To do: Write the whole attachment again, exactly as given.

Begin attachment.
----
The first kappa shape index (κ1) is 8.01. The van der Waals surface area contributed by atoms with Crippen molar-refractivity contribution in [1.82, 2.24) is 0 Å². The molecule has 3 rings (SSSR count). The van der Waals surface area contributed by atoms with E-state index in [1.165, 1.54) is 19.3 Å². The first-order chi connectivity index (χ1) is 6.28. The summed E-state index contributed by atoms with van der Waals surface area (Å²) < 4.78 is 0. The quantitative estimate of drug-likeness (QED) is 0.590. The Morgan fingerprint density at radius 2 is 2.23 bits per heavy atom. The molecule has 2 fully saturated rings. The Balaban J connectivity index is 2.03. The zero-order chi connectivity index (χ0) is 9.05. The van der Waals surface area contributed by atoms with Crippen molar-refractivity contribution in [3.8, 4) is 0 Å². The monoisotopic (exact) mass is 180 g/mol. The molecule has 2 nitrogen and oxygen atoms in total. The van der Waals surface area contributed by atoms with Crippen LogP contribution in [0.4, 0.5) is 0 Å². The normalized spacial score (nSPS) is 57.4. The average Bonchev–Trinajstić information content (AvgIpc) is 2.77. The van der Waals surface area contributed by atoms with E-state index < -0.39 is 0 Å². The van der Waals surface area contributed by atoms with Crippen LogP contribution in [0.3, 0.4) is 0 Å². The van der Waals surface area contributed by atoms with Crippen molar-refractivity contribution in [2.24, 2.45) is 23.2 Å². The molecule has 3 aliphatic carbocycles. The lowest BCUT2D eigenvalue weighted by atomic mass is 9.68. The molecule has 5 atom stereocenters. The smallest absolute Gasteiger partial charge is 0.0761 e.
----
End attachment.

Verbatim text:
The first kappa shape index (κ1) is 8.01. The van der Waals surface area contributed by atoms with Crippen molar-refractivity contribution in [1.82, 2.24) is 0 Å². The molecule has 3 rings (SSSR count). The van der Waals surface area contributed by atoms with E-state index in [1.165, 1.54) is 19.3 Å². The first-order chi connectivity index (χ1) is 6.28. The summed E-state index contributed by atoms with van der Waals surface area (Å²) < 4.78 is 0. The quantitative estimate of drug-likeness (QED) is 0.590. The Morgan fingerprint density at radius 2 is 2.23 bits per heavy atom. The molecule has 2 fully saturated rings. The Balaban J connectivity index is 2.03. The zero-order chi connectivity index (χ0) is 9.05. The van der Waals surface area contributed by atoms with Crippen molar-refractivity contribution in [3.8, 4) is 0 Å². The monoisotopic (exact) mass is 180 g/mol. The molecule has 2 nitrogen and oxygen atoms in total. The van der Waals surface area contributed by atoms with Crippen LogP contribution in [0.4, 0.5) is 0 Å². The normalized spacial score (nSPS) is 57.4. The average Bonchev–Trinajstić information content (AvgIpc) is 2.77. The van der Waals surface area contributed by atoms with E-state index < -0.39 is 0 Å². The van der Waals surface area contributed by atoms with Crippen LogP contribution in [0.3, 0.4) is 0 Å². The van der Waals surface area contributed by atoms with Crippen molar-refractivity contribution in [2.24, 2.45) is 23.2 Å². The molecule has 3 aliphatic carbocycles. The lowest BCUT2D eigenvalue weighted by atomic mass is 9.68. The molecule has 5 atom stereocenters. The smallest absolute Gasteiger partial charge is 0.0761 e.